Some Much Needed Rivalry

In the original sequel, my main villain stayed behind the scenes. He had three chapters dedicated to him, but I lost track and he never meets my protagonist in the story. When I started the second sequel, I wanted the villain to take on a more commanding role. So that’s why I added him to the slimmed-down novel.  I also changed the novel’s ending to include him. There was some stuff in the second sequel that went a long way in establishing the rivalry between the two characters, but the plotline wouldn’t mesh well with the slimmed-down novel (I’d have to add another fifty pages to make the plotline work). Hopefully, the content I created will be enough. Thanks for reading.

Main Character Mismanagement

So I’ve been going through the Future’s Twilight script, and it turns out that Mykel’s chapters are less in numbers than other characters. I don’t know what to do with this knowledge. The entire “reboot” of the sequel was to slim the story. I didn’t want things to pick up after page 100. I wanted things to pick up from page 1.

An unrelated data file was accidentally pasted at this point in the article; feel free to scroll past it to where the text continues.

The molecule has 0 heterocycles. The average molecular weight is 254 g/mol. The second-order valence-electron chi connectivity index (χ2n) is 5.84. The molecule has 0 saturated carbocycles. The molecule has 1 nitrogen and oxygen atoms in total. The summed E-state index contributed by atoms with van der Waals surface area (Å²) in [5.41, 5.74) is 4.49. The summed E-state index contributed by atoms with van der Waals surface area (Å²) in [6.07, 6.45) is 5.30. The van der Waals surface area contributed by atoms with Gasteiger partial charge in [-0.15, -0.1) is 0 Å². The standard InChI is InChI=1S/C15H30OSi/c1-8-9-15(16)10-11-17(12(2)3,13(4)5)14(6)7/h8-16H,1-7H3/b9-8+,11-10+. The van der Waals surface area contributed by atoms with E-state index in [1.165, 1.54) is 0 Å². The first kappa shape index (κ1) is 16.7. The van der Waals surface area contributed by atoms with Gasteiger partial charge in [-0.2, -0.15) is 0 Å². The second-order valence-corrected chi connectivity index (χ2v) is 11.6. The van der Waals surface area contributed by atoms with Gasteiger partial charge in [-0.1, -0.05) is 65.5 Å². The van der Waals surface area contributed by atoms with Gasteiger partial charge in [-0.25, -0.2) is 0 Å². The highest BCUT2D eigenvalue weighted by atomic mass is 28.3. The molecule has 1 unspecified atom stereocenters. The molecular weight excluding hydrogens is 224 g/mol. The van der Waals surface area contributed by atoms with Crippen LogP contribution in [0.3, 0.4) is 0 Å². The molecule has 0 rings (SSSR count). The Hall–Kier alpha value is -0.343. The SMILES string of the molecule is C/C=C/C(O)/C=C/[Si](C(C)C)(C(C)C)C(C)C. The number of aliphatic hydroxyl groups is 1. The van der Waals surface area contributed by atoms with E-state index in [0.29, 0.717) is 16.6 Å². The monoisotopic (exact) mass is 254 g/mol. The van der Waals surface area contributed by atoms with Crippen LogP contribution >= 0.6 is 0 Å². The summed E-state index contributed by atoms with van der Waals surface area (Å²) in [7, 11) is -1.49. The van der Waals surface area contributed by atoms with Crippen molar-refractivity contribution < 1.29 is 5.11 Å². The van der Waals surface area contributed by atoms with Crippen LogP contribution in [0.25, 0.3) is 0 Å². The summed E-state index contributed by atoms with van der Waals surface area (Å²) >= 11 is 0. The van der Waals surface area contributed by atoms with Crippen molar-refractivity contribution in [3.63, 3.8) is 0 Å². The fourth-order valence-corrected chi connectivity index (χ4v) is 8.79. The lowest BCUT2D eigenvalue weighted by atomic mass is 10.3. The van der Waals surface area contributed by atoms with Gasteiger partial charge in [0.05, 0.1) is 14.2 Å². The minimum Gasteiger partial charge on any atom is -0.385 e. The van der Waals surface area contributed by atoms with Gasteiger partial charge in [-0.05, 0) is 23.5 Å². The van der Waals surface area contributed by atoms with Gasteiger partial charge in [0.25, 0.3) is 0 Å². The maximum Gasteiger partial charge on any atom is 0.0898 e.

So right now I’m conflicted. My heart says that I should bulk up Mykel’s chapters. My brain says this is another excuse to add more pages to the story (as said in the previous post, I’m a big numbers guy). So the path ahead is a little murky. I’ll create a separate document of extra adventures just to get them out of my head and decide what to do afterward. Thanks for reading. I feel better already.

Big Numbers Guy

I’ve always been fascinated with big numbers: in books, in videogames (but not apparently in math; in math all numbers hate me). It’s why I like big books: the higher the page number, the better. This may have left me with an inability to actually finish a writing project. It’s difficult to separate quality and quantity. Future’s Twilight was more than 100 pages long before it got to the main storyline. It’s why I slimmed the story and made the side-area content into the major plot chapters. Now I find myself toying with developing minor plot chapters into major plot chapters. Is this right for the book? Am I just enabling myself? Maybe. But to pair fully developed plot chapters and not giving other major chapters the room to develop at the same pace is wrong. I have to see this through.

Streamlining Stage One Complete

I have just finished my first streamlining of Future’s Twilight. The script is 704 pages, a 70-page reduction. Next is to re-arrange the chapters so everyone has a regular spot on character rotation (something that I’m struggling with). Often its a dump: a full circle of POV until the main character where I write four back-to-back chapters (sometimes termed a data dump). Wish me luck.

This Is Fun

When I started doing posts, I never knew how fun it would be to receive your likes. But being acknowledged is a big pick-me-up that I’ve come to enjoy. Thanks to all of you who have liked my posts and have started following me. I swear I will not bore you to death.